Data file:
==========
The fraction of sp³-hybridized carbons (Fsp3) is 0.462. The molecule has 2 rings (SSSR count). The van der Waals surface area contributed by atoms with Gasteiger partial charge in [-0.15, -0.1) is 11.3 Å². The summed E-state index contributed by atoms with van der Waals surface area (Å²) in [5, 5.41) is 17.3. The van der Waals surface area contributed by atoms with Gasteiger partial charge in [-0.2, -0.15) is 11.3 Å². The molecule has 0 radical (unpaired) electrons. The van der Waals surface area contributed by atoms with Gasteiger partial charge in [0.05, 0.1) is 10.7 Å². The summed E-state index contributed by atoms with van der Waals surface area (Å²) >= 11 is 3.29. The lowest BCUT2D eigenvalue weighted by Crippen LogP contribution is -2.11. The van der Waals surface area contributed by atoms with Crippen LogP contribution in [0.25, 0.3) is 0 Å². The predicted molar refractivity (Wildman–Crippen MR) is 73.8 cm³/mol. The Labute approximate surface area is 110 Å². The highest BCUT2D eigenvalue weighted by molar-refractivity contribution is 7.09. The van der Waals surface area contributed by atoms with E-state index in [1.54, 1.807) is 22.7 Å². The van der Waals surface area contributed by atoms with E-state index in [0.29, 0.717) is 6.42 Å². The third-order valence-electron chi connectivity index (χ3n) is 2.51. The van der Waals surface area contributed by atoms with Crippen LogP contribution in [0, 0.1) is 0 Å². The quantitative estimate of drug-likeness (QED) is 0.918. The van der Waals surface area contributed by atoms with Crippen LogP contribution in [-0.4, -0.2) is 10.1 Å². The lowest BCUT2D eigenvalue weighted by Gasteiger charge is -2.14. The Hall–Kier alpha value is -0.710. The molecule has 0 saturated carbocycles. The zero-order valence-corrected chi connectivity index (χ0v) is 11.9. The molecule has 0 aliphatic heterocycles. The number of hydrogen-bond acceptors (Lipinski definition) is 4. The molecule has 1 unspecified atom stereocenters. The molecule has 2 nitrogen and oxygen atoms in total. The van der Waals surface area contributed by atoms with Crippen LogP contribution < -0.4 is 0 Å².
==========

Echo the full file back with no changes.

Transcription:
The fraction of sp³-hybridized carbons (Fsp3) is 0.462. The molecule has 2 rings (SSSR count). The van der Waals surface area contributed by atoms with Gasteiger partial charge in [-0.15, -0.1) is 11.3 Å². The summed E-state index contributed by atoms with van der Waals surface area (Å²) in [5, 5.41) is 17.3. The van der Waals surface area contributed by atoms with Gasteiger partial charge in [-0.2, -0.15) is 11.3 Å². The molecule has 0 radical (unpaired) electrons. The van der Waals surface area contributed by atoms with Gasteiger partial charge in [0.05, 0.1) is 10.7 Å². The summed E-state index contributed by atoms with van der Waals surface area (Å²) >= 11 is 3.29. The lowest BCUT2D eigenvalue weighted by Crippen LogP contribution is -2.11. The van der Waals surface area contributed by atoms with Crippen LogP contribution in [0.25, 0.3) is 0 Å². The predicted molar refractivity (Wildman–Crippen MR) is 73.8 cm³/mol. The Labute approximate surface area is 110 Å². The highest BCUT2D eigenvalue weighted by molar-refractivity contribution is 7.09. The van der Waals surface area contributed by atoms with E-state index in [1.54, 1.807) is 22.7 Å². The van der Waals surface area contributed by atoms with E-state index in [0.29, 0.717) is 6.42 Å². The third-order valence-electron chi connectivity index (χ3n) is 2.51. The van der Waals surface area contributed by atoms with Crippen LogP contribution in [0, 0.1) is 0 Å². The quantitative estimate of drug-likeness (QED) is 0.918. The van der Waals surface area contributed by atoms with Crippen LogP contribution in [-0.4, -0.2) is 10.1 Å². The lowest BCUT2D eigenvalue weighted by Gasteiger charge is -2.14. The Hall–Kier alpha value is -0.710. The molecule has 0 saturated carbocycles. The zero-order valence-corrected chi connectivity index (χ0v) is 11.9. The molecule has 0 aliphatic heterocycles. The number of hydrogen-bond acceptors (Lipinski definition) is 4. The molecule has 1 unspecified atom stereocenters. The molecule has 2 nitrogen and oxygen atoms in total. The van der Waals surface area contributed by atoms with Crippen LogP contribution < -0.4 is 0 Å².